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Neiman Marcus Inc. posted another winning quarter on Tuesday, reporting a 35 percent profit gain and a 6.7 percent comparable-store sales increase for the period ended April 28.
In the latest quarter, Neiman’s experienced increased full-price selling, an 80 basis-point improvement in gross margins, reduced expenses, and strength in contemporary sportswear, designer handbags, shoes and beauty. Neiman’s ranks among the world’s most productive retailers, generating $530 in sales a square foot last quarter, up almost 8 percent from $490 a year ago. The retailer also said it’s seeing payoffs from Web site improvements, including quicker navigation, personalized e-mails and targeted display advertising.
For the fiscal quarter, which was Neiman’s third, net earnings came to $62.6 million, compared to $46.2 million a year ago. Revenues were $1.06 billion versus $983 million a year ago. The performance followed a strong holiday season where earnings practically doubled and comps increased 9 percent. The strong performance comes as there is growing speculation the retailer could be contemplating an initial public offering, perhaps as soon as this year. Texas Pacific Group and Warburg Pincus bought Neiman Marcus Inc. in 2005 for $5.1 billion.
While the performance overall was impressive, there were pockets of concern. Executives saw softness in fine apparel, which is Neiman’s designation for designer merchandise at higher prices; some decline in New York’s European tourism stemming from Europe’s financial turmoil at the Bergdorf Goodman division, and some slowing down in sales overall in the latter part of the quarter. The first part of the season was pumped up by unseasonably warm weather driving sales of spring merchandise, and an earlier Easter.
“As we moved through the quarter, sales began to slow down,” Karen Katz, president and chief executive officer of Neiman Marcus, told WWD. “We did better earlier in the quarter than later.”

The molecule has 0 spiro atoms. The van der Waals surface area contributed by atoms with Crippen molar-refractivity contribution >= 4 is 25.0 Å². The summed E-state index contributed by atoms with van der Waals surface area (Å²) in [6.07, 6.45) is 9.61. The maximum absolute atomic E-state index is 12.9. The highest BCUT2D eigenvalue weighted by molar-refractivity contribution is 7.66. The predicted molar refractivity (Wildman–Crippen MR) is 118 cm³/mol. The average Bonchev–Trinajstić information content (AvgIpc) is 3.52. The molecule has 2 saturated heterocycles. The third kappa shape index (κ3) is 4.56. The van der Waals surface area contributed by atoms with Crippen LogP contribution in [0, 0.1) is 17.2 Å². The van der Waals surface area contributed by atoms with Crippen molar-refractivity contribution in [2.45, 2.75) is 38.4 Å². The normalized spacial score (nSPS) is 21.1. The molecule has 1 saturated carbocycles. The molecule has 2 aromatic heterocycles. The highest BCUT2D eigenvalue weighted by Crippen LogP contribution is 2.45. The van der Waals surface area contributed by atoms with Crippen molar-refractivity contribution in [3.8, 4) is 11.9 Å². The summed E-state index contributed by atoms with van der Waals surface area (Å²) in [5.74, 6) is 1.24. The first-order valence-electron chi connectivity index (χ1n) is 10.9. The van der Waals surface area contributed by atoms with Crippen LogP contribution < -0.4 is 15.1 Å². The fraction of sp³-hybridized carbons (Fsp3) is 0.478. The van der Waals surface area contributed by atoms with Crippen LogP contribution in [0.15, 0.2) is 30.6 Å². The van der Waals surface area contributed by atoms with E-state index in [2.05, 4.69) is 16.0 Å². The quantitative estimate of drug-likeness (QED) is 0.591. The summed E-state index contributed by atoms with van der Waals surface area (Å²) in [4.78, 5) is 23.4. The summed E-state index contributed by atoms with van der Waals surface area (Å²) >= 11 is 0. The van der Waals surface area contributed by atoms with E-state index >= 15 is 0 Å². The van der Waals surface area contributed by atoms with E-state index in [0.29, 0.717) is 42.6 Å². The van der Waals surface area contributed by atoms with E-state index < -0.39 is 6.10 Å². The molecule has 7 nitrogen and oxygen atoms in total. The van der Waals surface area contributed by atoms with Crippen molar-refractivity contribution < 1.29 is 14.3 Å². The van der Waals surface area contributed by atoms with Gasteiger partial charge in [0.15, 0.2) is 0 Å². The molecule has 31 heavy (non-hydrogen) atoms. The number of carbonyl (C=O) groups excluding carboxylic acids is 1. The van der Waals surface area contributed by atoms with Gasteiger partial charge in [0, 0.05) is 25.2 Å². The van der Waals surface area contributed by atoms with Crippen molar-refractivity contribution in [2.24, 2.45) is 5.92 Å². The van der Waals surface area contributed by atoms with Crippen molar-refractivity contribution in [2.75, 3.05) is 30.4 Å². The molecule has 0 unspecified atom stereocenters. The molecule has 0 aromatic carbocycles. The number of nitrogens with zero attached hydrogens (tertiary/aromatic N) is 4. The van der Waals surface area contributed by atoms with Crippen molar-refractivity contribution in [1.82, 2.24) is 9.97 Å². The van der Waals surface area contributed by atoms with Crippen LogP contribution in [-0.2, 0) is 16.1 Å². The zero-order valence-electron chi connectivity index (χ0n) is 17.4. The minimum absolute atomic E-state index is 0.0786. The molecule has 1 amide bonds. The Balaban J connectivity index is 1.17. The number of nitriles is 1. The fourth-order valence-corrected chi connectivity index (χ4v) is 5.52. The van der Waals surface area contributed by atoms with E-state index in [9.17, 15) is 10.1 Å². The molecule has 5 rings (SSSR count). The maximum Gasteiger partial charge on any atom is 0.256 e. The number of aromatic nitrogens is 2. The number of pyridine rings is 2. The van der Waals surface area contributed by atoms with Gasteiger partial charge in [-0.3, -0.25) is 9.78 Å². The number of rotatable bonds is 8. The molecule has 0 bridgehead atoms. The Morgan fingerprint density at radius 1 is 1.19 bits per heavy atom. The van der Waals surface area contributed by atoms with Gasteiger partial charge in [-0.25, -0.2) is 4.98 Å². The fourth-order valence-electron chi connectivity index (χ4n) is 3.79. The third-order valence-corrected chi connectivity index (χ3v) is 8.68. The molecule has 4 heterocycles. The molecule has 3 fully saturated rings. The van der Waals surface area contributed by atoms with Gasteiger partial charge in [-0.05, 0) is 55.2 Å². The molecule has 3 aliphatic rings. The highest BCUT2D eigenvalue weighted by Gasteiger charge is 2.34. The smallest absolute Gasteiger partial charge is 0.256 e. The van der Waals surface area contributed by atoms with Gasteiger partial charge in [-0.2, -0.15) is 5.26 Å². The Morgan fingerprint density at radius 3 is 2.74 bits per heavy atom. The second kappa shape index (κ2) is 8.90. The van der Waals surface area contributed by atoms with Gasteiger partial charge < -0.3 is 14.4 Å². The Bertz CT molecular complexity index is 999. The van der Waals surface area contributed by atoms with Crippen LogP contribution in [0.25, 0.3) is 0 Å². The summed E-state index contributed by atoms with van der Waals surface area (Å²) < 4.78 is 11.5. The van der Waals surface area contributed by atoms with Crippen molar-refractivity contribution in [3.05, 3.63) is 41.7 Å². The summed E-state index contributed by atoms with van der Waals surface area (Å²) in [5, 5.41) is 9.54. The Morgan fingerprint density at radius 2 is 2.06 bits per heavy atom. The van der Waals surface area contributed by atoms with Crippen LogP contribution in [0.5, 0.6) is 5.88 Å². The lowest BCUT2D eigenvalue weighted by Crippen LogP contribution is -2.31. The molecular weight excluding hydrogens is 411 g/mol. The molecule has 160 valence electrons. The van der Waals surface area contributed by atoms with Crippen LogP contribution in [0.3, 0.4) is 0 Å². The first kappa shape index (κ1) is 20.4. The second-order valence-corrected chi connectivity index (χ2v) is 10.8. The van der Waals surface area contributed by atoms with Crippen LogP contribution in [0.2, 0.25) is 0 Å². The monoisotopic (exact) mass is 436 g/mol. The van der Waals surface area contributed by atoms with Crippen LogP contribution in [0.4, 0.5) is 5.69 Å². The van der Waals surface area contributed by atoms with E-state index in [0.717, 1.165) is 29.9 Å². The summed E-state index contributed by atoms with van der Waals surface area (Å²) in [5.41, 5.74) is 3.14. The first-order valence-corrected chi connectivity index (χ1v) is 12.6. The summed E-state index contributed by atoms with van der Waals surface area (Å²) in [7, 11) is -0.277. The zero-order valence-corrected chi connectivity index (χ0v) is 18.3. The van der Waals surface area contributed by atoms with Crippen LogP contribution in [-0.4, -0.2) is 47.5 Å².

In a problem not unique to Neiman’s, Katz said, “Fine apparel is particularly challenging right now. For us, this was really the first quarter where we experienced a change. It’s not a price issue. There are lifestyle changes. Customers have been very discerning. They want something very unique, very fashionable, something lasting for her wardrobe.” Designer labels that read a bit more casual are doing well, she added. “We have to rethink how we edit the designer collections.”
Still, optimism emanated from Neiman’s conference call with analysts and from interviews with executives, who outlined growth initiatives. Among the plans:
• Rebranding all of the retailer’s contemporary departments as Cusp shops-in-shop. Cusp, a six-year-old division of Neiman’s, has six freestanding stores and cusp.com.
• Remodeling the stores on Michigan Avenue in Chicago and in Bal Harbour Shops in Bal Harbour, Fla.
• Expanding shoe departments.
• Outfitting all 4,000 associates at the full-line stores with smartphones to better serve customers.
• Launching online sales in China by the end of the year.
In addition, management is being built up. In April, Joshua Schulman, who ran Jimmy Choo, became president of Bergdorf Goodman, filling a post vacant for two years. Also, Michael R. Kingston was named senior vice president and chief information officer. Lindy Rawlinson was named managing director of China, and Nathan Johnson became divisional merchandise manager for the venture. Both came from within Neiman’s ranks. A third insider is expected to be named chief operating officer in China. Additional hires will occur in China, and some Neiman’s buyers at the Dallas headquarters will be involved in the overseas buying and merchandising. Neiman’s in March invested $28 million in the Chinese e-commerce site Glamour Sales, which will provide warehousing, fulfillment and technology so Neiman’s can launch a full-price e-commerce site in China.